The island is located right between Namibia and Botswana. The guide tells us that the flag of Botswana was placed on the island after the Netherlands solved the island property dispute between Namibia and Botswana in the nineties. Namibia wanted the land for farming and Botswana wanted the land as conservation for the animals. After much study of the geological area the island was determine to belong to Botswana.

The are many impalas, cape buffalo, birds and other animals enjoying the water and the green vegetation. Elephants, kudos, and giraffes come down from the parched earth of Botswana to the drink water. Crocodiles find a dead baby elephant in the river and have a feast. They point their snouts up then chomp and gulp their meat. More crocodiles join the party late but there is enough for everyone. One elephants stands motionless and watches the scene.

Later in the afternoon we pack our bags in the jeep and drive to the national park. On our first game drive we see a lion resting in the shade under a tree. All the usual subjects are in the park as in previous safaris. Then we find a leopard resting in a tree with a full belly. All four paws hang down; He doesn’t move an inch at first, then he passively looks over to us. I know that look……It’s the same look as we Americans get after eating too much at the annual Thanksgiving meal. His eyes lazily look over as if to say, “You’re not even worth it.” Soon other jeeps find us. The leopard gets a little annoyed then sits up and shows a few teeth. Lacking energy to do anything else he lays back down and just lets us watch as he goes back to sleep.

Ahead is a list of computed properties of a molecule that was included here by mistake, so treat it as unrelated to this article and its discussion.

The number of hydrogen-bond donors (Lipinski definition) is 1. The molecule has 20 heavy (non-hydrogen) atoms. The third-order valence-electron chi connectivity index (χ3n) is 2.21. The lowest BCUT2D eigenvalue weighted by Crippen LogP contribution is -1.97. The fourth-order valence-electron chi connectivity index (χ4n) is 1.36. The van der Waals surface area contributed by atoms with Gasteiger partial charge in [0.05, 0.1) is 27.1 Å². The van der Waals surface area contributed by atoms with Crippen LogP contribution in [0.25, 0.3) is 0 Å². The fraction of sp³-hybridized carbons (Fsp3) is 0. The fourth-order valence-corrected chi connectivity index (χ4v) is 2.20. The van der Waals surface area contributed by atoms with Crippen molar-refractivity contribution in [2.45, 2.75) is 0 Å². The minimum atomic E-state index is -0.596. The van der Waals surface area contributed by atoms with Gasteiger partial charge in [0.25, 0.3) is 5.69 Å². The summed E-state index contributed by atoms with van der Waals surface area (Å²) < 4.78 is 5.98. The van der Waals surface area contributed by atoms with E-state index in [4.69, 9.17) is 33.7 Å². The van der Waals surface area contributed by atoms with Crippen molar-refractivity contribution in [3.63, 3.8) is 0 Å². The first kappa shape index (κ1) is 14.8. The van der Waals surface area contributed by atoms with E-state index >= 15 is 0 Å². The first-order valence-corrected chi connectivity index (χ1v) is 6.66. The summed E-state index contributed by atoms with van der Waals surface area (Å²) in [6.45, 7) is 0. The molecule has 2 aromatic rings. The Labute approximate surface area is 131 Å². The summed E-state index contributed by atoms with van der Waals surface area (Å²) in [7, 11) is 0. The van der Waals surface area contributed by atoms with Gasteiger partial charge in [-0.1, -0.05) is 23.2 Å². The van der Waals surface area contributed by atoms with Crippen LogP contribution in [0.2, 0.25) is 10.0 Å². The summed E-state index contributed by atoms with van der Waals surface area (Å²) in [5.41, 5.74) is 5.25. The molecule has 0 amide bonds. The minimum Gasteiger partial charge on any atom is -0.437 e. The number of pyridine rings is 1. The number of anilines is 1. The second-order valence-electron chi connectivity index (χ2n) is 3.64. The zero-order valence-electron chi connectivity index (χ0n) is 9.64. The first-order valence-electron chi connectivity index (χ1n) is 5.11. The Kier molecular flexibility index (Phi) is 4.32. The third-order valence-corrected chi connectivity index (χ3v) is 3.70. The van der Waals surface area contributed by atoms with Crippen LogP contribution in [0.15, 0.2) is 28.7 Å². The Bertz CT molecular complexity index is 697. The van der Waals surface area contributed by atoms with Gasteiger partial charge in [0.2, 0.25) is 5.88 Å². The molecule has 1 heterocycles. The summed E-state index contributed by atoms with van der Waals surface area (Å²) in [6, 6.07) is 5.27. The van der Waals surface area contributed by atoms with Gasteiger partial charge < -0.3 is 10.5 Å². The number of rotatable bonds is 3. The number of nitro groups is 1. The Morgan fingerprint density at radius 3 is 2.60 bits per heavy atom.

That evening we went back to “check on our lion”. It is nearing dust and at first we spot an impala standing still and watching a lioness intently. The female lions eyes do not move off the impala and it is like a contest of “who can blink first” between the two. A male lion, with a full mane, lays under the tree, behind his mate, watching her, the impala and all the jeeps accumulating on the dirt road nearby.

We all whisper under our breath to the impala, “Back up, back up.” and “You need to move.” but she does not understand or just does not heed our advise. After some time, she moves a few meters but stops behind a nearby bush. “Keep going. Keep going. Don’t stop.” We all hope for her. The lioness moves first, then the male stands and follows. They do a slow jog to the end of the bush and halt. The lioness peers through the green bush and stands motionless. All at once the chase is on and the lioness is out of sight. Neither she or the impala reappear.